136/377: Galtellì



Today, a few kilometers … the sentence that makes a friend of mine crack down with laughter because I too often use it as an introduction! But what do you want me to say, when you do the same thing every day for a year it’s hard not to be repetitive, either it’s ‘a few kilometers’ or ‘a long way’, either it’s ‘all up’ or ‘all down’ or a mix of the two (but NEVER, and I repeat NEVER ‘all flat’, as in most cases the local inhabitants tell me), either it is ‘British weather’ (very much so this year) or ‘a beautiful day’ (very few…sigh!)


So I proceed in the direction of Galtellì, today (a beautiful day …) almost all downhill (hahaha), admiring the majesty of Monte Tuttavista in front of me. I arrive in the village, I enter the streets of the beautiful historic center of this ‘Authentic Italian Village’ and the councilor Laura and guide Marzia welcome me to the Town Hall, with whom, after leaving my luggage at Pasqualina’s b&b Santu Pretu, we immediately go to visit one of the most important places of this territory, the Castle of Pontes, built in the Judicial period.


We climb the steep slope on foot and arrive at the ruins, passing also the remains of nuragic huts. From here on you can enjoy a fantastic view, the whole Cedrino river valley, with the three villages on the other side waiting for me in the coming days, Loculi, Irgoli and Onifai, and Monte Tuttavista behind, on which stands clearly visible a Christ bronze crucifix. Once back in the village we go to visit the domus de janas next to another castle, Malicas-Guzzetti, which is now a hotel. In the characteristic and well-kept streets of the town there are plaques with verses by Grazia Deledda. We are in fact in the Literary Park dedicated to her. Her famous ‘Canne al Vento’ was in fact set in Galte (Galtellì itself).


In the afternoon, we take a tour of the churches. First the church of San Pietro, described by Deledda in her novel, built where a Roman necropolis was located. History has it that a cathedral had to be built here. It was started and never finished, only a large wall remains. Instead a smaller church was built, today well restored, inside which there are very ancient frescoes with stories from the old and new testament. Then we visit the central church of the Holy Crucifix in which we find some beautiful wooden statues and an organ of the ‘700.


We finally stop at the Sa Domo ‘e Sos Marras ethnographic museum, a beautiful renovated house, where Salvatore, the president of the Pro Loco, guides us through the various rooms set up with the furniture and objects of the past, and the beautiful courtyard where he still find tools of work activities of the past.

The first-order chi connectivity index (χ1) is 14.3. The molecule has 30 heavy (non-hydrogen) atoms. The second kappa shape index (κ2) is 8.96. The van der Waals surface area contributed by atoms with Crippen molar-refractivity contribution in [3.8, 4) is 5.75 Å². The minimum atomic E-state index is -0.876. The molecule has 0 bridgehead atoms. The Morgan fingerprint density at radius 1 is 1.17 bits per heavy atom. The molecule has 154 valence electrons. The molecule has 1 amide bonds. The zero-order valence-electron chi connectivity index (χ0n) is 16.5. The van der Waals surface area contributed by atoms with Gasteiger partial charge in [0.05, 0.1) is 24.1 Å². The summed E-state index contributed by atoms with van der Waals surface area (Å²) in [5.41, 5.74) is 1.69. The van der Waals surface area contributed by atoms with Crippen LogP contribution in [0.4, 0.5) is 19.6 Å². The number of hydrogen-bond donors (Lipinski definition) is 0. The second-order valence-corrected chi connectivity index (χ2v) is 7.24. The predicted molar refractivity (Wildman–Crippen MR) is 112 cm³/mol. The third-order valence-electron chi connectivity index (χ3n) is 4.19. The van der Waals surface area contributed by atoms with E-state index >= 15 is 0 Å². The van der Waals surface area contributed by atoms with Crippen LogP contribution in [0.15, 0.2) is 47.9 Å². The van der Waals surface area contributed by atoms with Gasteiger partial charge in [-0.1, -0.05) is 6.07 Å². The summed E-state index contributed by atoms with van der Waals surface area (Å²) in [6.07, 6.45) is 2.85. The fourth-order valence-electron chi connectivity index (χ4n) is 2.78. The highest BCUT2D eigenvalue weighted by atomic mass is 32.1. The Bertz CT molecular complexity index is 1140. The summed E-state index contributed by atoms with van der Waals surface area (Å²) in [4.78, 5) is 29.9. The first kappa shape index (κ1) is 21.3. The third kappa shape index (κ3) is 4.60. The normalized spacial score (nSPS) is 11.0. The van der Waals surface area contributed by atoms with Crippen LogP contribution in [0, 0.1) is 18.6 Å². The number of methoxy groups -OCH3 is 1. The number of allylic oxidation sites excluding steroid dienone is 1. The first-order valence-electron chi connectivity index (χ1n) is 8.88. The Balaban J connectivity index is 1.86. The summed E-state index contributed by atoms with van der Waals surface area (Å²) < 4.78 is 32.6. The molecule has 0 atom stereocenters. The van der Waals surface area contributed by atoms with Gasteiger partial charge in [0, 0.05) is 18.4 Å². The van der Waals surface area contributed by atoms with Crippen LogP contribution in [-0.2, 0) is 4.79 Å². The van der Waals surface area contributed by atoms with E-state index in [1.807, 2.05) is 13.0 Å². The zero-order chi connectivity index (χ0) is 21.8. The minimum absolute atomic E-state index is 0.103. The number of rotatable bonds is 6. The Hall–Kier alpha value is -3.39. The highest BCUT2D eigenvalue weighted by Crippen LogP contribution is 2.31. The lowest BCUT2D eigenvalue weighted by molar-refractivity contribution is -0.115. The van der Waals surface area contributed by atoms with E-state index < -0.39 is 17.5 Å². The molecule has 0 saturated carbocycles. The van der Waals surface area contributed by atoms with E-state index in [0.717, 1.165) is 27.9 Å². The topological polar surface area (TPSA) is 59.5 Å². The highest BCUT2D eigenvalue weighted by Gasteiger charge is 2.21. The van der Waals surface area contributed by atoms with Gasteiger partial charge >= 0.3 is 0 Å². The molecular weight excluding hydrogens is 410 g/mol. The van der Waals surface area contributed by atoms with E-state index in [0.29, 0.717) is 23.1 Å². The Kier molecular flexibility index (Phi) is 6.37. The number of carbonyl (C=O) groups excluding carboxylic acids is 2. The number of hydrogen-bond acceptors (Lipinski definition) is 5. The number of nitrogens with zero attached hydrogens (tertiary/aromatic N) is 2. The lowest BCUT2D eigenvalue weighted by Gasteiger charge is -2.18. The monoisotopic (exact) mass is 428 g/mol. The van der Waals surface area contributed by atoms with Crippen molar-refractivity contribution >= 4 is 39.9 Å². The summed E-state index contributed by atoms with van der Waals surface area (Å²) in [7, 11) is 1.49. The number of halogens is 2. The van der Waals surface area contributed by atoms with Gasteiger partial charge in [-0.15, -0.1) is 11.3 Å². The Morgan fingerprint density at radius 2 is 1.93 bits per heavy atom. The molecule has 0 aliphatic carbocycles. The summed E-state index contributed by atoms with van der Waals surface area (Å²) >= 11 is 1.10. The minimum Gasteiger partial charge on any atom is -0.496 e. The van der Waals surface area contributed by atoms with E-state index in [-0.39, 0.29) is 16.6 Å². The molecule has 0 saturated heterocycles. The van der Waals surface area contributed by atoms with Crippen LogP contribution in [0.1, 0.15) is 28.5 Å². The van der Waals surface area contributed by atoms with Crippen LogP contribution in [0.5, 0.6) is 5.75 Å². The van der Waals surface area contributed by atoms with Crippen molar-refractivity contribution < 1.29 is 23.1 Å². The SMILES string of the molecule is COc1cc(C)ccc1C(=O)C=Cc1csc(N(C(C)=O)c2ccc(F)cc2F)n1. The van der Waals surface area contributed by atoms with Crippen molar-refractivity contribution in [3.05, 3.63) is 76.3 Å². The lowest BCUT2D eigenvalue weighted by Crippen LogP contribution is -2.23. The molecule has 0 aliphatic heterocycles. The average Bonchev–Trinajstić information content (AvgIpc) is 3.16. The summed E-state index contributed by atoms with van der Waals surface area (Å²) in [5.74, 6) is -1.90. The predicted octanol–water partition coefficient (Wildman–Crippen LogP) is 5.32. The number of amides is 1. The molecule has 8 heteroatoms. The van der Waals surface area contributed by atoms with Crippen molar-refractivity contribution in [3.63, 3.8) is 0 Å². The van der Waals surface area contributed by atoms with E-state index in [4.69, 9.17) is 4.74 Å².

At the end of the evening the Mayor Giovanni Santo joins us, with whom we go to have an ‘aperitivo’ in the Domo Asara, a former convent of the mercy that now houses part of what was the cellar of Zio Battistino. His grandson Giampaolo welcomes us to this authentic place, where time seems to stand still, among dusty bottles, barrels, presses and more. After a couple of glasses of Cannonau, San Giovese and Nebbiolo, we walk through the even more suggestive streets with night lighting, inhabited with ghosts.



An elegant ghost




Up at the Castle of Pontes Marzia tells me how there are legends about this place, and mainly one linked to its last owner and inhabitant, Baron Guiso. This was also masterfully narrated by Grazia Deledda, who in her ‘Sardinian Legends’ tells of hearing this story from a woman from Orosei.

It is said that the ghost of the Baron still wanders, restless and sad, among these walls, and in the surrounding territories. Legend has it that a farmer, on the evening of his return from the countryside on a cold day, saw an elegant figure walking around the castle. This stopped and asked the farmer for the wood he was carrying to heat his castle. The farmer brought it to him without accepting the reward the gentleman offered him and left.

Some time later in the village, the inhabitants became aware of the growing wealth of the peasant, who had to admit that from that first time, he often returned to the castle to bring wood to the invisible inhabitants, being always rewarded by the Baron with bags of gold coins, and thus confirming his great generosity. There is also another legend linked to the castle but I do not reveal it, you can find it in the writings of Deledda!